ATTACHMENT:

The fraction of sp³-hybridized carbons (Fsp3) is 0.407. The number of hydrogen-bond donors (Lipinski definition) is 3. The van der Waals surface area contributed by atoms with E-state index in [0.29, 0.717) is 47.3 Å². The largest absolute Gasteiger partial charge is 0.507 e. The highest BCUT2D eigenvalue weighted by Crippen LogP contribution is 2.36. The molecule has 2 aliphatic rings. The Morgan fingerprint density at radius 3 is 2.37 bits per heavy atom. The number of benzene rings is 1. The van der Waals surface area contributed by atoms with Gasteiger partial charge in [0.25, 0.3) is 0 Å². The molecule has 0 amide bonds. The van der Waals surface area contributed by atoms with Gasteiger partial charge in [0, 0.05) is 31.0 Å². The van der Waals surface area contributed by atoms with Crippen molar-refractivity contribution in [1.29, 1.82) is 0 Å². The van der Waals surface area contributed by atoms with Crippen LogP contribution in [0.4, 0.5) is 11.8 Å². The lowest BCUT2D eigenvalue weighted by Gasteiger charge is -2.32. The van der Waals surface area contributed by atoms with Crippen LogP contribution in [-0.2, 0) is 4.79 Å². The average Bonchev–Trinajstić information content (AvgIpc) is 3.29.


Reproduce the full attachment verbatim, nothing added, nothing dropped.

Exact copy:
The fraction of sp³-hybridized carbons (Fsp3) is 0.407. The number of hydrogen-bond donors (Lipinski definition) is 3. The van der Waals surface area contributed by atoms with E-state index in [0.29, 0.717) is 47.3 Å². The largest absolute Gasteiger partial charge is 0.507 e. The highest BCUT2D eigenvalue weighted by Crippen LogP contribution is 2.36. The molecule has 2 aliphatic rings. The Morgan fingerprint density at radius 3 is 2.37 bits per heavy atom. The number of benzene rings is 1. The van der Waals surface area contributed by atoms with Gasteiger partial charge in [0.25, 0.3) is 0 Å². The molecule has 0 amide bonds. The van der Waals surface area contributed by atoms with Gasteiger partial charge in [0, 0.05) is 31.0 Å². The van der Waals surface area contributed by atoms with Crippen molar-refractivity contribution in [1.29, 1.82) is 0 Å². The van der Waals surface area contributed by atoms with Crippen LogP contribution in [0.4, 0.5) is 11.8 Å². The lowest BCUT2D eigenvalue weighted by Gasteiger charge is -2.32. The van der Waals surface area contributed by atoms with Crippen LogP contribution in [-0.2, 0) is 4.79 Å². The average Bonchev–Trinajstić information content (AvgIpc) is 3.29.